Veterans Day History and Policy Issues to Watch When Serving Veterans
Published by: WCET | 11/10/2023
WCET would like to take this opportunity to acknowledge and show appreciation for our veterans and military affiliated families. Thank you to those who currently serve and have served in the U.S. Armed Services. WCET Frontiers would like to honor our veterans by sharing about the history of Veterans Day and also share some updates on federal policy issues for institutions to watch that affect the process and delivery of Veterans benefits.
The traditions of Veterans Day in the United States originated with Armistice Day marking the end of World War I hostilities with Germany and their allies on the 11th day of the 11th month, November 11, 2018. Events in the United States, England, and France were held for the initial observance of Armistice Day. “Armistice” is generally defined as an agreement to maintain a truce. It was hoped that World War I was “the war to end all wars.” However, after the onset of World War II, England and other Commonwealth nations adopted Remembrance Day and the United States adopted Veterans Day.
In the United States, the first celebration of Veterans Day occurred in 1947 in Birmingham, Alabama. An event was organized by a World War II veteran, Raymond Weeks. A bill was proposed in Congress in 1953, signed by President Dwight D. Eisenhower proclaiming November 11 as Veterans Day. In November 1982, Raymond Weeks was honored by President Ronald Reagan with the Presidential Citizens Medal.
Among the traditions of Veterans Day and Remembrance Day are parades, moments of silence, laying of wreaths, and wearing a remembrance poppy, often sold by Veterans groups. The tradition of the poppy comes from the red flower that grew over the graves of fallen soldiers in Belgium during World War I. A Canadian soldier, Lieutenant Colonel John McCrae, was inspired to write a poem in 1915 after presiding over the funeral of a friend and fellow soldier. The poem, “In Flanders Fields,” refers to a location called Flanders Fields which is a common English reference to battlefields in Belgium and France. The poem gained popularity after World War I in the United States, Canada, and England. The poem was even set to music by several composers including an American, John Philip Sousa. A traditional reading of “In Flanders Fields” occurs at many Veterans Day and Remembrance Day ceremonies including at assemblies and observances for school children.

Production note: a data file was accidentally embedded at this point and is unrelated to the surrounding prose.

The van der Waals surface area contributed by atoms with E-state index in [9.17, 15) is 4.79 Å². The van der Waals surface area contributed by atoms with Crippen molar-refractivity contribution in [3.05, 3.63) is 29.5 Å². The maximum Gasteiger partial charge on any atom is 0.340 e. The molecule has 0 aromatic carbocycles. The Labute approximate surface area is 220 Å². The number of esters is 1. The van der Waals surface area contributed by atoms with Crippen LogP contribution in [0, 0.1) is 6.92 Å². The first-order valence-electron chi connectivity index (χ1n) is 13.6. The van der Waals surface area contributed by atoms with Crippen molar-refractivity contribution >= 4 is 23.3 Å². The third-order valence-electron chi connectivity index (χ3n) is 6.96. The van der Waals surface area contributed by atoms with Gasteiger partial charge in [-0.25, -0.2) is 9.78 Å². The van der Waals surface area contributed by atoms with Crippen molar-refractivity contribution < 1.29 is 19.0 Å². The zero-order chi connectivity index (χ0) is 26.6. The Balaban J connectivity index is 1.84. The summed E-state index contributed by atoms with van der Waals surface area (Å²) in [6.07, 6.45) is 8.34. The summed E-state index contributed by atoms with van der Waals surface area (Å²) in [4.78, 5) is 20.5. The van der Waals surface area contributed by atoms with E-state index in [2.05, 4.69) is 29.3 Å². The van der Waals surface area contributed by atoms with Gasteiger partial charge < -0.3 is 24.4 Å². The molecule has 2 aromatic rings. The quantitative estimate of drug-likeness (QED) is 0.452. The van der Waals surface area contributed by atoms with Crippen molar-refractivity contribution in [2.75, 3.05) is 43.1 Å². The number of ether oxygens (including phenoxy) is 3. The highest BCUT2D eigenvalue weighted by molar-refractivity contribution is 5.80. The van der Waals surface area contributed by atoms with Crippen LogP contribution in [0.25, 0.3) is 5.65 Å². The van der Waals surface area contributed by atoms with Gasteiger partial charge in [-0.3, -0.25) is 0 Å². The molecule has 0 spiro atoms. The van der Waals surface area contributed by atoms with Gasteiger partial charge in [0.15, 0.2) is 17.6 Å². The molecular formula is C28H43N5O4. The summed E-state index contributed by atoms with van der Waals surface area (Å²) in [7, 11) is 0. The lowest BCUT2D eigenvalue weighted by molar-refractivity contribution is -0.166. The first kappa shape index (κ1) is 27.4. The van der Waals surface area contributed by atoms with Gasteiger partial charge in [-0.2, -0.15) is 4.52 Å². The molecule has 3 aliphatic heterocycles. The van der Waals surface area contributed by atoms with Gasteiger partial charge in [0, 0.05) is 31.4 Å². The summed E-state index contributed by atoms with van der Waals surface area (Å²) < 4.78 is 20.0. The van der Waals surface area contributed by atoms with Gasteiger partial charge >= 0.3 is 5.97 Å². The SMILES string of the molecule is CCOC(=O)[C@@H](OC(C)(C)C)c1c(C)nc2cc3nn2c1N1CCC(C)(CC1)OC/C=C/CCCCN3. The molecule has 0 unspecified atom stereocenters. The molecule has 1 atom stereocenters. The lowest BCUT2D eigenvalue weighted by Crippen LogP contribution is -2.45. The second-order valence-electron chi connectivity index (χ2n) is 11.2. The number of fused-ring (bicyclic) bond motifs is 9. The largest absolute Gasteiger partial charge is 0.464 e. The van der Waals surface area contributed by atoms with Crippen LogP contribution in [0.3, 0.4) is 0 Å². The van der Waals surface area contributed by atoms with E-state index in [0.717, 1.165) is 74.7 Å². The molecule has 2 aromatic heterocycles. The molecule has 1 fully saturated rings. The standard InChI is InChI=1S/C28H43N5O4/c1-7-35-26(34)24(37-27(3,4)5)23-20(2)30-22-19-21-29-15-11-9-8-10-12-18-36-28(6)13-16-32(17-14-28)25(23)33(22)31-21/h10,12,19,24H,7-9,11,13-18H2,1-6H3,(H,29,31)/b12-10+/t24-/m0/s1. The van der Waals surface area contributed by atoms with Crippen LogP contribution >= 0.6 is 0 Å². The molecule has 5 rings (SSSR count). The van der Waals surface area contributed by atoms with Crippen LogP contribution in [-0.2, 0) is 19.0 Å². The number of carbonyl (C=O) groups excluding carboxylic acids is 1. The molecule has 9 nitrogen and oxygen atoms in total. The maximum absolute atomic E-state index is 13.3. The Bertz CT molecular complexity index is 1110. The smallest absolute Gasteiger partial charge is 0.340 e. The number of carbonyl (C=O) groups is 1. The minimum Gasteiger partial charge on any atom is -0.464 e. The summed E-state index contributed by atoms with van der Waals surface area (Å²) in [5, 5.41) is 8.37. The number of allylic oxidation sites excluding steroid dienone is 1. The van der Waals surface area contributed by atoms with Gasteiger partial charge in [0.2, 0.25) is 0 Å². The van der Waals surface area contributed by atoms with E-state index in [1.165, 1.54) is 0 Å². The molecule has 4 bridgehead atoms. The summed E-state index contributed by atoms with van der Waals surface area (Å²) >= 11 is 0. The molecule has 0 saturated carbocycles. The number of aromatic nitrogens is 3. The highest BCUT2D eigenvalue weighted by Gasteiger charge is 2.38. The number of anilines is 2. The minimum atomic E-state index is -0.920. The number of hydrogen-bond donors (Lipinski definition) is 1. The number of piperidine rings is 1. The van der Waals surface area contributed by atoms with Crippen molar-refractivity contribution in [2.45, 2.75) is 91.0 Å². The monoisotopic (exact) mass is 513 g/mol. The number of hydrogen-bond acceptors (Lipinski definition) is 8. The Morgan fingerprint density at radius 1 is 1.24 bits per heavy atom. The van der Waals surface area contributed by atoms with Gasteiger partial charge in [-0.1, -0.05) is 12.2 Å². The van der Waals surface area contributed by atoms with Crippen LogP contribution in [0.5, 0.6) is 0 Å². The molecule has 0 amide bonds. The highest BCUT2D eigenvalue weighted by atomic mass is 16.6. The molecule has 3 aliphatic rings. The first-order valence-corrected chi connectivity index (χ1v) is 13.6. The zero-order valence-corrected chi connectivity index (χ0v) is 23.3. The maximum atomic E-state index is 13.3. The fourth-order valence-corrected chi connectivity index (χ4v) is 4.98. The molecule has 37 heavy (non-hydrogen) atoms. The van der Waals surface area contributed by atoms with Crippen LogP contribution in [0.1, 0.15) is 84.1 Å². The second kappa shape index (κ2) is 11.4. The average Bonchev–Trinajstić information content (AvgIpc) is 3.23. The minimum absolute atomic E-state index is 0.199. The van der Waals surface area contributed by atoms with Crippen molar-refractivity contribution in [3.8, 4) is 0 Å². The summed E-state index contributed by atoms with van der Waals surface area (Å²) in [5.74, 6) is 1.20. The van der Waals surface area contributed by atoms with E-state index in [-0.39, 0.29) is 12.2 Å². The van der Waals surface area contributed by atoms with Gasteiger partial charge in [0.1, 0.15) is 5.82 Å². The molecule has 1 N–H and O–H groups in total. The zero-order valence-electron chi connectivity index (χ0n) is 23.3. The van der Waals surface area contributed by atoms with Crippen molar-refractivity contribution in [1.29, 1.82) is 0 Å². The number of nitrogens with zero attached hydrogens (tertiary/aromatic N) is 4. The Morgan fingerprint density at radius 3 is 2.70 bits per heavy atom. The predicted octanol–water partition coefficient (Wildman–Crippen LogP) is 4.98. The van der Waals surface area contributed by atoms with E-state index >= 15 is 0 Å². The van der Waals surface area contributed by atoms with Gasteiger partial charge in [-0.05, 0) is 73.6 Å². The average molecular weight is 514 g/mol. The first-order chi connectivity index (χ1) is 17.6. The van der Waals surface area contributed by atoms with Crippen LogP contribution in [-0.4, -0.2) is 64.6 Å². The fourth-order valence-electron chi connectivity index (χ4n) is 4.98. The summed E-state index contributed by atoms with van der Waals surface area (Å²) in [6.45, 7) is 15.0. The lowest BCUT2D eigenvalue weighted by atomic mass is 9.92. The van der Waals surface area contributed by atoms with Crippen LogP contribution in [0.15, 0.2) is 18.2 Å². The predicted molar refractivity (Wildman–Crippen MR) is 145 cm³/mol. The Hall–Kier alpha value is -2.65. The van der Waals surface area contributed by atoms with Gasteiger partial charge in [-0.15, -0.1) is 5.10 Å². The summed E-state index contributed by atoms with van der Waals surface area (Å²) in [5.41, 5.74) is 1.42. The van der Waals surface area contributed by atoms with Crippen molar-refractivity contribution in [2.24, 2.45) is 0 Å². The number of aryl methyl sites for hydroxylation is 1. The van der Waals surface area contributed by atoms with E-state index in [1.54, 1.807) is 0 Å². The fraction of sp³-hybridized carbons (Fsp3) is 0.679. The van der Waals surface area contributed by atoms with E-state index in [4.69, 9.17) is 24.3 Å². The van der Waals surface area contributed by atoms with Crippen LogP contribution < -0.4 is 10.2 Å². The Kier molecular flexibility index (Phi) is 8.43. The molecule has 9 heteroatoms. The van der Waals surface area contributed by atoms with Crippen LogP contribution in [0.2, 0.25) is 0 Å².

Veterans, we are grateful for your service and sacrifice!
Since 2017, WCET has sought to bring attention to the need to revise federal law for the monthly housing allowance for students eligible for Veterans Benefits who participate in programs fully online. Veterans using their G.I Bill education benefits receive a Monthly Housing Allowance (MHA) for the terms that they are enrolled. Veterans who take all of their courses online receive a reduced MHA that might be as low as 50% of what they would receive if they attended any or all classes on-campus.
In December 2010, Congress passed The Post-9/11 Veterans Education Assistance Improvements Act of 2010. The Federal law addressed MHA by allowing a new but reduced MHA for online learners. Chapter 33 of the new Post 9/11 GI Bill indicates that if a student is enrolled full-time for the full length of the semester, and at least one on campus course (any course that does not have the Online section identifier) is to receive the full monthly housing allowance. A student who is full time, but taking classes fully online, is entitled to only half the national average MHA payment.
Congress responded quickly in Spring of 2020 to address emergency legislation when students were shifted to remote education due to the pandemic. This allowed students to receive full housing benefits despite participating in courses solely through distance education. This emergency flexibility was extended in via federal legislation to continue the benefit through June 1, 2022.
Today, MHA has returned to the previous structure – which means if the student is taking courses fully online then they are only entitled to half the national average MHA payment. The GI Bill Comparison Tool guides the veteran as to how much they are eligible for their location.
While we had hoped that Congress would take up this issue after the emergency flexibilities expired, that has not occurred. We have learned there are several barriers that must be addressed, including: